Representatives from Gibbons Advisors – the Independent Monitor of the HCA/Mission Health System – got an earful last week at public meetings in Cashiers, Highlands and Franklin.
Citizens irate about decreasing or lack of services at area clinics and on hospital campuses had a lot to say and questions to ask Gibbons Advisors’ representatives Tom Urban and Ron Winters.
Though they were more than willing to listen, the two made it clear from the start that they weren’t there to solve problems, but would listen, take note and pass the questions and complaints onto Hospital Corporation of America (HCA). However, HCA is encouraging people to go directly to their hospital – in Highlands and Cashiers cases that’s CEO/CNO Tom Neal.
In addition, Winters encouraged people to go to their website at IndependentMonitorMHS.com to log complaints or suggestions – even anonymously.
“We won’t be cycling back to you with answers, but we will get the information to HCA,” said Winters.
As per the Asset Purchase Agreement (APA) an independent monitor was to be in the mix to make sure certain undertakings, commitments and obligations HCA made when they obtained Mission Health System are fulfilled.
Participants at the forums had similar complaints – the lack of primary care physicians in Highlands and Cashiers – there is only one in each location; the one in Cashiers starts in May; the lack of consistent services; the lack of providers; billing; and communication problems.
“We won’t be able to answer a lot of your questions. We are not operating the health system,” said Winters. “We are operating within the bounds of the purchase agreement. One way we find out if there are noncompliance issues is from what is bubbling up from the community. So that’s what we’re here for.”
He said they speak to HCA every other week at the NC regional level, are due reports in April and May and though HCA wants to hear from community members it is encouraging people to speak to the local leadership because they have the machinery and ability to address issues themselves. For Highlands and Cashiers that CEO/CNO Tom Neal.
Gibbons as the Independent Monitor was hired by the seller of the Mission Health System with the consent of NC Attorney General Josh Stein who inserted things into the APA that HCA/Mission has to adhere to. Winters said Mission’s current role is to assure high quality healthcare in WNC and as the seller, they wanted an independent monitor to participate.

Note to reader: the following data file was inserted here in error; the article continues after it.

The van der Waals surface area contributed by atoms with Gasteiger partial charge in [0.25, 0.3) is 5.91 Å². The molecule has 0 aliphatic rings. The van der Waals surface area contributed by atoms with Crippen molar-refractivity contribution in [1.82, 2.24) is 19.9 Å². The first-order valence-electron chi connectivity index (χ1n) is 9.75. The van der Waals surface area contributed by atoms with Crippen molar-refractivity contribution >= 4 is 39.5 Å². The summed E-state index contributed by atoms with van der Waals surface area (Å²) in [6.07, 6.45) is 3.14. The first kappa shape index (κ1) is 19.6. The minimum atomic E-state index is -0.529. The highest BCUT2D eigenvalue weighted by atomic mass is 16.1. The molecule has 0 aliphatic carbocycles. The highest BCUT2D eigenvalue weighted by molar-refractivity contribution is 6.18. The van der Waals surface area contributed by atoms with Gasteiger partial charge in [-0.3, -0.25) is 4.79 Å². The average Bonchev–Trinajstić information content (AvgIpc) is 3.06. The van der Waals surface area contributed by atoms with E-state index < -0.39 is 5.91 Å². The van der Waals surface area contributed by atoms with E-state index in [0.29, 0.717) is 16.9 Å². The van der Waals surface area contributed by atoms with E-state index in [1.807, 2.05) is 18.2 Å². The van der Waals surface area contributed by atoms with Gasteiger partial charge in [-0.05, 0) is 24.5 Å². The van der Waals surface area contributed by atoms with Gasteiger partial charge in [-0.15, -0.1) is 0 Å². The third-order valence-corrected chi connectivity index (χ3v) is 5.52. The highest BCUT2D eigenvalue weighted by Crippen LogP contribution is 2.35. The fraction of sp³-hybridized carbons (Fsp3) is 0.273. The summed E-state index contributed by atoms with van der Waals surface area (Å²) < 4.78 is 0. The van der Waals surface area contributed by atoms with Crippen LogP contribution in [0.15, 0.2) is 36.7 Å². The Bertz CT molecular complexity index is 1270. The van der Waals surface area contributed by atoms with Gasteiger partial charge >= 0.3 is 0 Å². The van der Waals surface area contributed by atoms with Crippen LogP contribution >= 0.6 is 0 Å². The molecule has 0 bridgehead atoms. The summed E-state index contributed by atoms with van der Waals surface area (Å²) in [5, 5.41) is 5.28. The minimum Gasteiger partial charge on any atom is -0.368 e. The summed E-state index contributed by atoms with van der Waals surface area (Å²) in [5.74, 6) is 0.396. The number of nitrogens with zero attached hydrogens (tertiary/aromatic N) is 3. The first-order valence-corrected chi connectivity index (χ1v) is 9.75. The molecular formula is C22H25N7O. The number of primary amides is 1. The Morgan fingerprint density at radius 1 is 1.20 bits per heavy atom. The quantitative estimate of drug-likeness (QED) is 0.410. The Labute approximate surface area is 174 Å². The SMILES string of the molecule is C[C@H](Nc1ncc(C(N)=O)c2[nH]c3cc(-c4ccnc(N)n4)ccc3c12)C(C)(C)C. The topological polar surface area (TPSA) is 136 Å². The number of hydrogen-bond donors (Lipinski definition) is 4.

Winters said there are 15 commitments outlined in the APA that span four categories.
They must retain services in certain hospitals; invest in community health and well-being; invest in facilities; spend $232 in five years within the system; $25 million in an innovation and investment fund; keep material facilities open for at least 10 years; if closing allow other entities to bid on them; need to continue certain services for 10 years (and can only vary from that with the consent from the advisory committee); build a replacement hospital in Franklin; spend $750,000 a year for 10 years in community contributions; continue a list of certain activities and service programs for at least year; not change the uninsured patient and charity care policy for 10 years; continue to fund graduate medical education at no less than the current levels for 10 years; and continue to operate within the Medicaid and Medicare programs for at least 10 years.
Highlands Cashiers Hospital is one of the material facilities mentioned in the 15 commitments. Specifically, its emergency services, surgical services, acute medical services and the Eckerd Living Center must remain intact for 10 years.
Winters said Gibbons will be advising the six advisory boards [boards whose purview are specific areas/campuses] throughout the process.
“There are some things that can be varied over the 10 years without the boards’ consent, and also some that the advisory boards will have to consent to,” he said. “There are some things they can modify after five years, but only under special conditions. Regarding that, there could be a dispute as to those conditions and that’s when we would get involved.”